Child Support

We like kids here in Texas. Child Support under Texas law is an extremely serious obligation. It even survives longer than you do. That’s right – we make you pay your child support even after you are dead. And if we catch you NOT paying (while you are still alive, of course) we can, will and do put you in jail. This is one of the few remaining forms of "debtor’s prison" in America.

If there were any children born to you and your ex, one of the two of you will have to pay child support. In the simplest terms, the one who gets the kids gets the child support, and the other one pays it. Generally speaking, you pay until all of your children reach the age of eighteen or graduate from high school. If you are at the point in your divorce where you are talking about child support, you already know who got the kids, so let’s talk about how the court determines the amount of child support that has to be paid.

The Texas Family Code has specific guidelines for computing the amount of child support that must be paid. For one child, the support amount is 20% of the payer’s net monthly resources. For two children, 25%; for three children, 30%; for four children, 35%; for five children, 40%. For six or more children, the court may not award LESS than 40%.

The percentages are straightforward. The trickier part is determining what the payer’s "net resources" are. According to the Texas Family Code, "resources" include:

(1) 100 percent of all wage and salary income and other compensation for personal services (including commissions, overtime pay, tips, and bonuses);
(2) interest, dividends, and royalty income;
(3) self-employment income;
(4) net rental income (defined as rent after deducting operating expenses and mortgage payments, but not including noncash items such as depreciation); and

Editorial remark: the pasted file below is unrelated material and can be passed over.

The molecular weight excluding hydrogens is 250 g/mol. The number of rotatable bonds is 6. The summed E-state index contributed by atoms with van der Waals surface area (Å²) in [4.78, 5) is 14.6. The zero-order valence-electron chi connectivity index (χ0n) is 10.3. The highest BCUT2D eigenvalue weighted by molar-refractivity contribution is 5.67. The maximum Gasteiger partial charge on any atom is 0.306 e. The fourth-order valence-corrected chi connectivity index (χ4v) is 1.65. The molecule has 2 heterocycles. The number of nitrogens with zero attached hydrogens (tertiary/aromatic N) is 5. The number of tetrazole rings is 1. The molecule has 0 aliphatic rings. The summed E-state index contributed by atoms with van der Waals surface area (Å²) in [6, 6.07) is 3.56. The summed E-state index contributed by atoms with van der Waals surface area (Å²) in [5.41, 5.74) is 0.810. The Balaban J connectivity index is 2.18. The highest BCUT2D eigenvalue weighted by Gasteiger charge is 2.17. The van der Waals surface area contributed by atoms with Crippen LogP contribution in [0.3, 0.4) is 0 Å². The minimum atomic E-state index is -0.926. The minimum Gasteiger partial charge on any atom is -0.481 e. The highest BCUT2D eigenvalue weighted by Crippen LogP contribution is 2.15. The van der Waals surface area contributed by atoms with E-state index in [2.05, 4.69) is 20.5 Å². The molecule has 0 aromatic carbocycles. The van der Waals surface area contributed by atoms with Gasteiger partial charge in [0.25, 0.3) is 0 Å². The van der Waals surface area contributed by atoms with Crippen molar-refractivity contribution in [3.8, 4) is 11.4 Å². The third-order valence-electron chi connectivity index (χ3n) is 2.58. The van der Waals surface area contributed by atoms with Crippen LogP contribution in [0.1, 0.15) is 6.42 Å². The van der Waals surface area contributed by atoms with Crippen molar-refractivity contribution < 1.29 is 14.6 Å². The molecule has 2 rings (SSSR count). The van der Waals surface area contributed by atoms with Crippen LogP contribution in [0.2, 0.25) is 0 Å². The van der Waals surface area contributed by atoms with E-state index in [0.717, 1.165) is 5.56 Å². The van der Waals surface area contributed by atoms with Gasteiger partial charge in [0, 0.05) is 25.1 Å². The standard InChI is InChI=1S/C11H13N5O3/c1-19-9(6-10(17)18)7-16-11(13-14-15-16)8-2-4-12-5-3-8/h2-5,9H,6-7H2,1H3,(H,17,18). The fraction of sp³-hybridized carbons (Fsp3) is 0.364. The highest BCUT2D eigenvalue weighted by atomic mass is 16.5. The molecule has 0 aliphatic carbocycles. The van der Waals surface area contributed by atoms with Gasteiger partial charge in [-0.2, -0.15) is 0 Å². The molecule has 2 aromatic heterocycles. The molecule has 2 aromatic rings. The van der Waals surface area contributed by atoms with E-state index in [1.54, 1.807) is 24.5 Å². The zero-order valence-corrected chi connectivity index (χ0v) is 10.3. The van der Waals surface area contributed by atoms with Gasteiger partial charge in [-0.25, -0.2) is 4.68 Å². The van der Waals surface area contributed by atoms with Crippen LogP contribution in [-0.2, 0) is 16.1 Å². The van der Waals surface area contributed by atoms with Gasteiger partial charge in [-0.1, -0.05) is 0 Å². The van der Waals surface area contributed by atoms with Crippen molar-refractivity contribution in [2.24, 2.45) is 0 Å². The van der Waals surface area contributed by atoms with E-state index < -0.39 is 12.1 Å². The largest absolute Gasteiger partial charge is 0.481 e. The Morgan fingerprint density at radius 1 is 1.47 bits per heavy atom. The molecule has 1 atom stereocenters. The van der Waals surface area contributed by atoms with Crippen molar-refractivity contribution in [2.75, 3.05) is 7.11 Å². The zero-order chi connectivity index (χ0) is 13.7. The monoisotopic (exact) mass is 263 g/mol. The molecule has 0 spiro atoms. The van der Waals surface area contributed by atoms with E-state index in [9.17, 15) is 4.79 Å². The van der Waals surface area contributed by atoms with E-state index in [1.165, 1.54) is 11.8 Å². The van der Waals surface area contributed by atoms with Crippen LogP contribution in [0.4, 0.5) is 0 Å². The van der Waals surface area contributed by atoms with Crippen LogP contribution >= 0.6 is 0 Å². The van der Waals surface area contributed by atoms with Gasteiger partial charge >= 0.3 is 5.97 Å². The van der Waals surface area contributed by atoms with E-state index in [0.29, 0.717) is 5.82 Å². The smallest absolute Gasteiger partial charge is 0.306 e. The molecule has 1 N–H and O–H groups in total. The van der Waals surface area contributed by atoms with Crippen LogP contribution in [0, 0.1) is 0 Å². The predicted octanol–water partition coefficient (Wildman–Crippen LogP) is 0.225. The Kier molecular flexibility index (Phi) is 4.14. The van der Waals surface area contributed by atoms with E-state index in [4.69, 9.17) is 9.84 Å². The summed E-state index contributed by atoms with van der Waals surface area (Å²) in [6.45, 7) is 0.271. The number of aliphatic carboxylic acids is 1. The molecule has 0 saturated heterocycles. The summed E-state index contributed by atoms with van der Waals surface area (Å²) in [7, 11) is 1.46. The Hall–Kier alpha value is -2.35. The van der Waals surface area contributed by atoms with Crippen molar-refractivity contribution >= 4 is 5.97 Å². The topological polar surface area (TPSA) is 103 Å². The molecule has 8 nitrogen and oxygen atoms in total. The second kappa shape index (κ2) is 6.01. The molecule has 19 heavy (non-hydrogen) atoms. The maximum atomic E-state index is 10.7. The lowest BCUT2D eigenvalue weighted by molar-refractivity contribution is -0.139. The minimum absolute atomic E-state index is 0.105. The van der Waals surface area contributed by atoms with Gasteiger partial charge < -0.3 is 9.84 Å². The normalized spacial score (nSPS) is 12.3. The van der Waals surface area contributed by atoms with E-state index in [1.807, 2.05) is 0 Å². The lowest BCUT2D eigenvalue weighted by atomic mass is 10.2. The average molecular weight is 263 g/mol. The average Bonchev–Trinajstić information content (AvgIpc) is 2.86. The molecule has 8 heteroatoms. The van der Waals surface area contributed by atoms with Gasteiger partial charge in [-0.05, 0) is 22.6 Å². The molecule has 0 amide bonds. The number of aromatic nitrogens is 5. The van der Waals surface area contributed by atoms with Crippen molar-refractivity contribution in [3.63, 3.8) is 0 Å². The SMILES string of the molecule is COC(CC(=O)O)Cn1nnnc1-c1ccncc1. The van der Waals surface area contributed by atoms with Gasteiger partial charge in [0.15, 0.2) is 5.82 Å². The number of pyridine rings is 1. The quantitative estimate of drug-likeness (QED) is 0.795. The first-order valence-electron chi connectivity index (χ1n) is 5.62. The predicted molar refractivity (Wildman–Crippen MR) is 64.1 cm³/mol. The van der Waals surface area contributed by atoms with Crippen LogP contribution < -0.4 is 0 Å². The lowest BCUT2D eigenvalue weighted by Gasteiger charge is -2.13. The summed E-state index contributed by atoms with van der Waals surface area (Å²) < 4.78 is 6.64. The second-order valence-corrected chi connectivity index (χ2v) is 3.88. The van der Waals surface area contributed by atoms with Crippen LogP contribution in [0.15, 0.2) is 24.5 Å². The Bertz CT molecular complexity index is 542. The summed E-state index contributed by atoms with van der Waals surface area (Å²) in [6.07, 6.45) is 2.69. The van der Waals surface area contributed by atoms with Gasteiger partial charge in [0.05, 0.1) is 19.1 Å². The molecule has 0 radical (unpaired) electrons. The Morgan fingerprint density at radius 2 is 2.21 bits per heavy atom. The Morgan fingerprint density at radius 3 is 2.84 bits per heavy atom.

(5) all other income actually being received, including severance pay, retirement benefits, pensions, trust income, annuities, capital gains, social security benefits, unemployment benefits, disability and workers' compensation benefits, interest income from notes regardless of the source, gifts and prizes, spousal maintenance, and alimony.

"Resources" do not include:

(1) return of principal or capital;
(2) accounts receivable; or
(3) benefits paid in accordance with aid for families with dependent children.

To get from "resources" to NET resources, the court makes deductions from the resources we counted above. These deductions are for:

(1) social security taxes;
(2) federal income tax based on the tax rate for a single person claiming one personal exemption and the standard deduction;
(3) state income tax;
(4) union dues; and
(5) expenses for the cost of health insurance or cash medical support for the obligor's child ordered by the court

To break this down, you add up all your sources of income. Then subtract from that number the five items listed as deductions above (if any of them apply to you). If you have tallied up your income for the whole year, divide by twelve to get your monthly net resources. Once you know your monthly net resources, apply the percentage for the number of children you and your ex have TOGETHER (your child from a previous marriage doesn’t count at this stage). The number you get will be the amount of child support you must pay each month.